Are Average Investors Getting Bilked by Wall Street Supercomputers?

While high-frequency trading has propped up volume in the market, the method rewards shortsighted investors looking to make a quick profit

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As long as there has been a Wall Street, there have been those seeking to skim a little (or a lot) off the top of the vast wealth changing hands in the markets each day. Though capital markets in America are by and large very successful at efficiently allocating resources from investors to deserving businesses, wherever there is great wealth, corrupt forces will seek to exploit it. For example, in the 1990s the Nasdaq stock exchange was embroiled in a price-fixing scandal in which securities dealers were found to be colluding to keep bid-ask spreads — or the difference between the prices at which a stock is bought and sold — high in order to bolster profits.

Partially in response to scandals of that nature, the stock market — with the blessing of federal regulators — has radically evolved. Once dominated by large not-for-profit exchanges like the New York Stock Exchange and Nasdaq, America’s capital markets have, over the past decade, become highly decentralized. The majority of trading takes place in a series of for-profit, electronic venues that compete fiercely to facilitate trades and increase profits. This fragmentation was accompanied and encouraged by the rise of high-frequency trading, a term that describes the use of high-powered computer programs to make hundreds or thousands of trades per minute in an attempt to exploit miniscule inefficiencies in the markets.

(MORE: High-Frequency Trading: Wall Street’s Doomsday Machine?)

One way high-frequency traders like to make money is by watching large institutional investors — the sort that manage money for your 401(k) or public pension funds — and attempting to predict how they will go about making investments. For instance, a computer program might try to interpret moves in the market to see whether a large fund is in the process of buying up a large position in a stock, and then jumping in ahead of those trades before selling for a profit moments later.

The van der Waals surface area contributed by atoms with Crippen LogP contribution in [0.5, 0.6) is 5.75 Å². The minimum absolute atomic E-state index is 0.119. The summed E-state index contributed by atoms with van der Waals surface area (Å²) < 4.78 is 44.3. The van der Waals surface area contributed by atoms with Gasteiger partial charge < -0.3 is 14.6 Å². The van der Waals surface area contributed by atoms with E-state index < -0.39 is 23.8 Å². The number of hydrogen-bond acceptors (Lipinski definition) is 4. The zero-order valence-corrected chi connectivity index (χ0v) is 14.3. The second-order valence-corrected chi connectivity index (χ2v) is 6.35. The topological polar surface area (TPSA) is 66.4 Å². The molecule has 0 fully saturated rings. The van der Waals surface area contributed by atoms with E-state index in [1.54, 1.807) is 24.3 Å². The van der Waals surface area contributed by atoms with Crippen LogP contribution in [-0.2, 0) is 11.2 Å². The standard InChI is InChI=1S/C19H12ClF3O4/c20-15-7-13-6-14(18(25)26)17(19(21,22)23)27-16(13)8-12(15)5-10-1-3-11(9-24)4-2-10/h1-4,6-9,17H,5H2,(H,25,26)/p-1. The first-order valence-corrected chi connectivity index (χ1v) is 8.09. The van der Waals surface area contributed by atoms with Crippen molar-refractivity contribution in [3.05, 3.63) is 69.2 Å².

I’ve written previously about how some critics of high-frequency trading are worried that its dominance of Wall Street poses systemic dangers to the nation’s financial system. But there are those who also believe that such practices as described above are actually just a sophisticated way for traders to use high-powered computer programs to extract wealth from the stock market without adding value to it in any way.

Joe Saluzzi and Sal Arnuk, co-founders of the brokerage firm Themis Trading, have been vocal critics of high-frequency trading for several years. In June they published the book Broken Markets, which characterizes high-frequency trading as just another way to soak America’s capital markets.

Arnuk and Saluzzi argue that the evolution of exchanges from not-for-profit “quasi utilities” to for-profit businesses has distorted incentives so that exchanges are now beholden to high-frequency traders, who make up a large share of their business. They write:

Sadly, today, the primary purpose of the stock market is not capital formation. Investors are an afterthought. The primary purpose of the stock exchanges has devolved to catering to a class of highly profitable market participants called high-frequency traders or HFTs, who are interested only in hypershort-term trading, investors be damned. The stock exchanges give these HFTs perks and advantages to help them be as profitable as possible, even if doing so adversely affects you, the investors, because HFTs are exchanges’ biggest customers.

These supercomputers are the source of so much business for stock exchanges that they will sell or give away a lot of data about who is trading what stocks and when. The exchanges also make money by allowing trading firms to “co-locate” their computers at the same facilities where exchanges maintain their computers so that high-speed traders can get information about trades milliseconds sooner.

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Advocates of high-speed trading argue that these computers are doing the valuable service of increasing the total number of trades occurring in the market at any given time, or what those on Wall Street call volume. The idea is that the more volume and liquidity there is in the market, the more accurately prices will reflect the value of a given security, and the cheaper it is for investors to transact. This is broadly true. Volume over the past 20 years has increased in the marketplace, and it is cheaper than ever to conduct trades.